Rights, Introduction Political Science YouTube Lecture Handouts

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Rights Political Science

Title: Rights

Introduction

  • Rights are socially established ways of acting or ways of being treated (or, alternatively, such ways as ought to be so established) ; more specifically, a right so understood is something that is
    • fairly determinate and that
    • can be similarly distributed on an individual basis to each and all of those who are relevantly said to be right holders. A right is always regarded as
    • a beneficial way of acting or of being treated both for the right holder and, more generally, for society.
  • Thus, it is or should be something socially accepted – recognized and protected in given societies, and such acceptance would be deemed reasonable, even by outsiders, in that it made explanatory sense.
  • Here the way of acting or of being treated in question could be exhibited, plausibly, as a means to, or as a part of, accomplishing some interest or perceived benefit or other good (or desirable) thing.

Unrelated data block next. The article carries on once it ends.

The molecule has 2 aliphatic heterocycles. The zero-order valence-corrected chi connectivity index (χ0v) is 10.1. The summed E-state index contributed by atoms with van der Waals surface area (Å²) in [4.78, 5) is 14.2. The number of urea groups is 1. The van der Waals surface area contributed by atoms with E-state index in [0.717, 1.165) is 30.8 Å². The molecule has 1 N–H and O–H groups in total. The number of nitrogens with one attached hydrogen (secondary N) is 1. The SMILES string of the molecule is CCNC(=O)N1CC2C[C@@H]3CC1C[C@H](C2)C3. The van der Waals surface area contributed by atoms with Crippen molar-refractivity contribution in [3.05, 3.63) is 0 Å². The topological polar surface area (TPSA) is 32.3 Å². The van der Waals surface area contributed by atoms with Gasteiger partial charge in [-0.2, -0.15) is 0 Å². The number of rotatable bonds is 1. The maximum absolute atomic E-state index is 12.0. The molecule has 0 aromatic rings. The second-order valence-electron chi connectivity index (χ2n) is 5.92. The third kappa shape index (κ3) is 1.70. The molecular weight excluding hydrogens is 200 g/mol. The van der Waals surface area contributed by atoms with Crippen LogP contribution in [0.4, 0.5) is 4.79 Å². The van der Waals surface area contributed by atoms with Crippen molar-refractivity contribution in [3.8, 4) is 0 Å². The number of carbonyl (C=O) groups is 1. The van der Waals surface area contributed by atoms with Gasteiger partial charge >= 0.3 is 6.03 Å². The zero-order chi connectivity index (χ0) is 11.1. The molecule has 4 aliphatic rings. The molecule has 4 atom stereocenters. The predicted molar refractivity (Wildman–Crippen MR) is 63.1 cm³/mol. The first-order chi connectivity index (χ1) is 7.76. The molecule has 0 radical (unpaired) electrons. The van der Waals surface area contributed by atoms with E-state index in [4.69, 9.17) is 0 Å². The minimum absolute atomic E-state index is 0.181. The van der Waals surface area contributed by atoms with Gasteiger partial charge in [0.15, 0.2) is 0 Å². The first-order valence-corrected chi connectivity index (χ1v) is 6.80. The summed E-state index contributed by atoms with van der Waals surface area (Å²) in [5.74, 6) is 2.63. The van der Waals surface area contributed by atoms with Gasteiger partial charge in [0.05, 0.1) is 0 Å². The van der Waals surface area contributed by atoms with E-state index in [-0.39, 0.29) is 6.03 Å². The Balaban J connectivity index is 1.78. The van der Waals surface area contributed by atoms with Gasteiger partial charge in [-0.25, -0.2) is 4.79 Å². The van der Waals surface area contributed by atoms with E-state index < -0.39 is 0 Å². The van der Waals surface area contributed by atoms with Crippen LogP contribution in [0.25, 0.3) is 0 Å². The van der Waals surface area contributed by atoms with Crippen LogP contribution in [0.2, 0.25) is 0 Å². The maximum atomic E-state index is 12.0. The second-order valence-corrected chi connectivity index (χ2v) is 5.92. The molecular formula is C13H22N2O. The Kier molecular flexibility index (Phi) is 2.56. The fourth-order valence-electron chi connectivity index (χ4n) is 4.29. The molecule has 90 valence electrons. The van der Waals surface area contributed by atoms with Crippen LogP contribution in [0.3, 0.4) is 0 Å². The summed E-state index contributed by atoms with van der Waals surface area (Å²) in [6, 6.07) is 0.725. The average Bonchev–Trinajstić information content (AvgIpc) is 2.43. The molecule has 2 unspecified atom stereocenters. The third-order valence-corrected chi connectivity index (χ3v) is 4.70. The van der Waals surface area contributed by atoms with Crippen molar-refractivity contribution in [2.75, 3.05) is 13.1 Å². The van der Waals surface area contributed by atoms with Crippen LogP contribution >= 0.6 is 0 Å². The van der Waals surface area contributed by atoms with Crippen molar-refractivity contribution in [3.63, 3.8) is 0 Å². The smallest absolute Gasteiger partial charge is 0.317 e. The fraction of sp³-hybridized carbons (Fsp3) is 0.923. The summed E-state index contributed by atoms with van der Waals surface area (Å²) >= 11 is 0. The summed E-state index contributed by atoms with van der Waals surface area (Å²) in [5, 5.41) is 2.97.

• Accordingly, normative directives could be issued to others, to those who are not right holders, and further initiatives could be taken as a feature of any such successful claim to rights status.
  • Rights thus understood can be ranged under three main headings: they can be liberties of action (for example, the freedom to travel) but also avoidances of injury (such as the injury of bodily harm) or even the receipt of services (including such things as public schooling, retirement benefits, and medical care) .

Gandhi՚s Explanation of Rights

“I understand democracy as something that gives the weak the same chance as the strong.” - M K Gandhi

M K Gandhi
  • Along with freedom and justice, the third most important thing, which requires special mention in context of Gandhi՚s views on democracy, relates to fundamental rights of citizens.
  • As known to us, Gandhi always by laying great stress on morality and ethics in individual and social life -both, and calling on people to make Ahimsa the centre of their day-to-day activities, spoke of duties time and again.
  • Undoubtedly, he accorded preference to duties over the rights. For example, he said, “In Swarajya based on Ahimsa people need not know their rights, but it is necessary for them to know their duties.” [Harijan, March 25,1939]

Questions

(1) Fundamental rights in the constitution of India cannot be encroached in any condition?

(2) Explanation of rights is incomplete without their attachment to duties?

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